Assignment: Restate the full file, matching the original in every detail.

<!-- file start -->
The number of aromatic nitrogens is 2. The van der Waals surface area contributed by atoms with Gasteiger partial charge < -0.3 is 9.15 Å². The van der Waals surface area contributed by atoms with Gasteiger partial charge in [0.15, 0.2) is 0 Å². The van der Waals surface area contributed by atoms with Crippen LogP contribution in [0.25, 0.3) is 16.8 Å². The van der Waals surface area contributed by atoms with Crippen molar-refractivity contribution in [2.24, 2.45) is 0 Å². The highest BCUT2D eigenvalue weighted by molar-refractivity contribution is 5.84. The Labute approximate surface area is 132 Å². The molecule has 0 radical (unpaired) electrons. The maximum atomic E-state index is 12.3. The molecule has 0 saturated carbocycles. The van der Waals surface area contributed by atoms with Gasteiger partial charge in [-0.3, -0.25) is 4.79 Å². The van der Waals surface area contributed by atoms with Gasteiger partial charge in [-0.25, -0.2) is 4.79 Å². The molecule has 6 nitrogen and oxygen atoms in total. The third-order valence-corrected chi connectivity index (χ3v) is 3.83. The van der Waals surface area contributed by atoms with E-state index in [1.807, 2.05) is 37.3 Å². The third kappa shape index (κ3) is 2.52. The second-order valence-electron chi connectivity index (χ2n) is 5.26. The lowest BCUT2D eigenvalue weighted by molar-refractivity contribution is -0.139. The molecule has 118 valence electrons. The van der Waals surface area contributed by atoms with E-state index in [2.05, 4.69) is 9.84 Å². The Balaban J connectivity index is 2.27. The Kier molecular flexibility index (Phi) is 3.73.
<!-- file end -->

The number of aromatic nitrogens is 2. The van der Waals surface area contributed by atoms with Gasteiger partial charge < -0.3 is 9.15 Å². The van der Waals surface area contributed by atoms with Gasteiger partial charge in [0.15, 0.2) is 0 Å². The van der Waals surface area contributed by atoms with Crippen LogP contribution in [0.25, 0.3) is 16.8 Å². The van der Waals surface area contributed by atoms with Crippen molar-refractivity contribution in [2.24, 2.45) is 0 Å². The highest BCUT2D eigenvalue weighted by molar-refractivity contribution is 5.84. The Labute approximate surface area is 132 Å². The molecule has 0 radical (unpaired) electrons. The maximum atomic E-state index is 12.3. The molecule has 0 saturated carbocycles. The van der Waals surface area contributed by atoms with Gasteiger partial charge in [-0.3, -0.25) is 4.79 Å². The van der Waals surface area contributed by atoms with Gasteiger partial charge in [-0.25, -0.2) is 4.79 Å². The molecule has 6 nitrogen and oxygen atoms in total. The third-order valence-corrected chi connectivity index (χ3v) is 3.83. The van der Waals surface area contributed by atoms with E-state index in [1.807, 2.05) is 37.3 Å². The third kappa shape index (κ3) is 2.52. The second-order valence-electron chi connectivity index (χ2n) is 5.26. The lowest BCUT2D eigenvalue weighted by molar-refractivity contribution is -0.139. The molecule has 118 valence electrons. The van der Waals surface area contributed by atoms with E-state index in [2.05, 4.69) is 9.84 Å². The Balaban J connectivity index is 2.27. The Kier molecular flexibility index (Phi) is 3.73.